Strikers cut power as thousands flood onto French streets
Hundreds of thousands joined a final national protest yesterday before Christmas against pension reform in France as President Emmanuel Macron's government pledged "total determination" to see the overhaul through.
Electricity workers caused chaos by cutting power to almost 100,000 homes overnight in Bordeaux and Lyon as part of the protest, warning bigger power cuts could follow.
The hardline CGT union said workers "only targeted public buildings and big business".
For the first time since 2010, all of France's unions marched together in the third day of national protests in a crippling two-week campaign that has punished commuters and businesses.
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However, in a boost for the French president, they failed to reach the hoped-for million mark, with police putting the numbers at 615,000 nationwide - lower than the 800,000 estimated for the first march on December 5.
The Eiffel Tower was closed and police were on high alert to avert looting and the setting on fire of cars and buildings. Officers fired tear gas and stun grenades in clashes with "black bloc" anarchists in the Place de la Nation, but other marches were peaceful.
The government is adamant it will push through a "universal" points-based system and end the current patchwork of 42 "special regimes" that offer early retirement to many in the public sector.
As red flares raged in Paris, rail workers, teachers, civil servants, lawyers and hospital workers chanted songs including: "We're here whether you like it or not, Macron."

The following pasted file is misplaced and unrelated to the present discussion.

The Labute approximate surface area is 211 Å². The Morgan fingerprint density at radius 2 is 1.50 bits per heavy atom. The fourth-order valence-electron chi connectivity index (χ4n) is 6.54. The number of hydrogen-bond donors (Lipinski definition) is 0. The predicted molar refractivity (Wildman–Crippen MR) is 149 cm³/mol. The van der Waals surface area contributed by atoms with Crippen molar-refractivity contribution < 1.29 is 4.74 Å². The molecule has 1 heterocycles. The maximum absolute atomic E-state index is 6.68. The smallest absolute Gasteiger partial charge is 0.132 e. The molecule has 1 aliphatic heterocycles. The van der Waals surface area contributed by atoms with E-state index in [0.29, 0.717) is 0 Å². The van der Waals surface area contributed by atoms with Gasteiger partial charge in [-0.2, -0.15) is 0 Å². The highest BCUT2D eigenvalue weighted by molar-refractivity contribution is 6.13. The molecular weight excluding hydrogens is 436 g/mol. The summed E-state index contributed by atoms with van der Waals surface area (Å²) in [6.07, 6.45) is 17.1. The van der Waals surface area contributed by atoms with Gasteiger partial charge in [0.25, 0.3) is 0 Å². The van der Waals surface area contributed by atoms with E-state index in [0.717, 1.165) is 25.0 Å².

Pierre Lespagnol (68), a retired rail worker with the hardline Sud union, said: "We have nothing to say about this reform apart from it must be scrapped. It's a change towards a neoliberal society that doesn't interest us. France is one of the last countries with a pension system of solidarity. Macron is playing Thatcher and it won't wash."
Hardline unions, notably the CGT, want the reform shelved and the current system - in which taxpayers pay €8bn annually to prop up loss-making regimes that allow some to retire in their mid-50s - to be "improved".
The moderate CFDT union, France's largest, backs the reform but wants the Macron government to drop a move to create a "pivot age" that would effectively raise the retirement age from 62 to 64 by 2027.
The government says the new system will be fairer and improve pensions for women and low earners in particular.
Addressing parliament, Edouard Philippe, the prime minister, said there would be no climbdown despite CGT threats to paralyse transport over the Christmas period. He is due to meet union leaders today in a bid to break the deadlock before Christmas.
Despite high levels of striking drivers, national rail operator SNCF pledged that all passengers who had booked tickets on the country's fast TGV trains would reach their destination over the weekend as the holiday period begins.
With the battle for public opinion raging, 62pc of respondents to a poll for the RTL radio said they supported the strike but 69pc said they wanted a "Christmas truce". (© Daily Telegraph, London)